Muslims in India
India, the world's second largest country by population after China, includes a significant Muslim minority of 140 to 160 million. Indian Muslims are well-represented in the country's institutions and cultural and media life. As India is a democracy, albeit a weak one, moderate Muslims in India have been asserting their rights against the radical clerics who have gained status as representatives of the whole Muslim community.
In India, the pattern seen in many other countries, including Western societies, has held: Saudi-financed Wahhabi radicals, as well as Deobandi extremists from Pakistan, have been officially accepted as the authoritative, autocratic Muslim leaders. Islamist terror in India has taken the notable form of the 2008 Mumbai atrocities.
The Wahhabis and Deobandis - the latter being the inspirers of the Afghan Taliban - have gained control of many public institutions relevant to Muslims' lives. These include The All India Muslim Personal Law Board (AIMPLB), which handles family law disputes as determined by a mixture of shariah and Indian law. Until recently, the board was headed by a member of the Barelvi sect of Sunni Muslims. Barelvis, probably a majority among Indian and Pakistani moderate Muslims, account for a large share of immigrants in Britain. They are theological conservatives, but they recognize the Muslim obligation to obey the laws of countries in which Muslims are not a majority, whether Britain or India. They are also dedicated to the Sufi practice of the Qadiri mystical order.
And, although traditionalists, they accept the political realities of modern life.
The AIMPLB has become a battleground between the Barelvis and the Deobandis. Aside from their historic link to the Taliban, Deobandis are a radical fundamentalist sect that opposes the preservation of Islamic architectural legacy, such as tombs and shrines, and that preaches violent hatred toward Barelvis and Sufis in general. This is particularly troubling to Indian Muslims as Islam in India has always been Sufi-flavored, both reflecting and extending itself toward the mystical traditions of millions of Hindus.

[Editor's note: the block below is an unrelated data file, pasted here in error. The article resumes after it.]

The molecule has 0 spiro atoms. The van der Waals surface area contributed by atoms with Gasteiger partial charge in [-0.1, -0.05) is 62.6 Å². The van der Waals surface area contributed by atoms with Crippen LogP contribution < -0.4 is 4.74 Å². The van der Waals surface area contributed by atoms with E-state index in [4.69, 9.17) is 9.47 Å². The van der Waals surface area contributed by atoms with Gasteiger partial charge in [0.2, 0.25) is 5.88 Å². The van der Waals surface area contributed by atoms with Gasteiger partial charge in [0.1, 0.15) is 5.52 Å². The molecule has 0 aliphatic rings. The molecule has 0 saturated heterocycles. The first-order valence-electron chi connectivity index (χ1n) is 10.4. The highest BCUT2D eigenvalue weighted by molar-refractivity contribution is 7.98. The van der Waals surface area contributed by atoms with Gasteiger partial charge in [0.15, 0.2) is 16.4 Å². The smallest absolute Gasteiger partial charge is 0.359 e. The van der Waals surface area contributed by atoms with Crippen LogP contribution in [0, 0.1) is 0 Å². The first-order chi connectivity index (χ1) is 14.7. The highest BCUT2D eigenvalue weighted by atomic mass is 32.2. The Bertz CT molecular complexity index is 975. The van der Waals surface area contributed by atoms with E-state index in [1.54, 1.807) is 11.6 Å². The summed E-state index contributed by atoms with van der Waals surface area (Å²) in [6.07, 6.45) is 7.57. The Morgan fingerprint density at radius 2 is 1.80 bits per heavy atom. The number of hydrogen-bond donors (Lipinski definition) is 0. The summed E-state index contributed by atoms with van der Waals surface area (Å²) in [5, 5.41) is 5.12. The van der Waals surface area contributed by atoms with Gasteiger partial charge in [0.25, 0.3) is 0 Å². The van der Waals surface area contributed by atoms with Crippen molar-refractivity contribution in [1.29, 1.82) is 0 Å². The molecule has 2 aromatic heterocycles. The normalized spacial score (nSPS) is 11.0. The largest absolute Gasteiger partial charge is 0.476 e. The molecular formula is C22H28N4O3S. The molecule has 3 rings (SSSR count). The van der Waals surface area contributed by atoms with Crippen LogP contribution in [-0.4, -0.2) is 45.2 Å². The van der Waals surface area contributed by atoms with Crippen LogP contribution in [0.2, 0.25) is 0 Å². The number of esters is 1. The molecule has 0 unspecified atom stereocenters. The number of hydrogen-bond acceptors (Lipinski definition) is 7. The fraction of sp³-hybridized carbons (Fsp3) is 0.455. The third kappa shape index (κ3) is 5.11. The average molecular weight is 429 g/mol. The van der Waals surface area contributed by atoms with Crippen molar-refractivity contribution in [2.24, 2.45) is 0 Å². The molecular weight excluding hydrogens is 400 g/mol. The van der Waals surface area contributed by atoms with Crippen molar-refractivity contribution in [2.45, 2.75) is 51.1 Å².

As Stephen Suleyman Schwartz and I mentioned recently in The Weekly Standard Blog, Barelvis in India had already begun protesting Wahhabi and Deobandi usurpation of public institutions. The article told of a conference on January 3, "in the Indian city of Moradabad, held by the All-India Ulema Mashaikh Board, representing the moderate leaders. The board's general secretary, Maulana Syed Mohammad Ashraf Kichowchhwi, called for 10,000 madrassas, shrines, tombs, and other Islamic monuments in the northern Indian state of Uttar Pradesh (India's largest, with a population of nearly 200 million) to be taken out of the hands of the 'Wahhabis.' "
Kichowchhwi accused a minority, financed by petro-dollars - no need to guess from where - of systematically capturing mosques and madrassas.
He called upon the moderates to "liberate our properties," and demanded that the Indian government assure that administrators of the countless religious facilities be named from the 80 percent of Indian moderate Muslims who maintain Sufi traditions." In the latest episode another Barelvi leader with a similar name, Maulana Syed Zafar Masood Kichauchvi, resigned from the Personal Law Board. Masood Kichauchvi, who also functions in another powerful religious body, the All-India Hussaini Sunni Board, has warned that it may be necessary to create a wider range of separate institutions.
Masood Kichauchvi, the son of the long-serving vice president of the Personal Law Board, who recently died at 90, said he resigned from the Personal Law Board because his voice had been "throttled" in its recent convention. He described the Board as "occupied by 'Wahhabis,' who make merry with the money they receive from Saudi Arabia." According to him, the radicals also want to keep control over religious schools by opposing state oversight over them.
Indian Muslims point out that continuous quarrels between the Wahhabi infiltrators and indigenous Muslim leaders, and the insistence by the radical Wahhabis on their interpretations of law and beliefs, have fostered various shariah or "personal law" boards, with competing claims of authority -- including separate groups led by Shiites and women.
While remaining conservative in their dedication to Shariah law among Muslims, Barelvi leaders like Masood Kichauchvi refuse to be swept aside by the Wahhabis, Deobandis and other extremists who seek to permanently establish their control of Indian Muslims.
As Kichauchvi put it, "I had just demanded adequate representation of all sects on the Board, but it was turned down."
Muslims living in democratic states like India, Britain, and the U.S. have special opportunities to expose the expansion of petrol-financed fundamentalism and to assist those who have pledged to resist it among Muslim communities around the world.
The battle for Islamic pluralism is not limited to the West, or to controversy over Western principles; it strikes to the heart of Muslim spiritual life, whether in America, Britain, India, or Pakistan.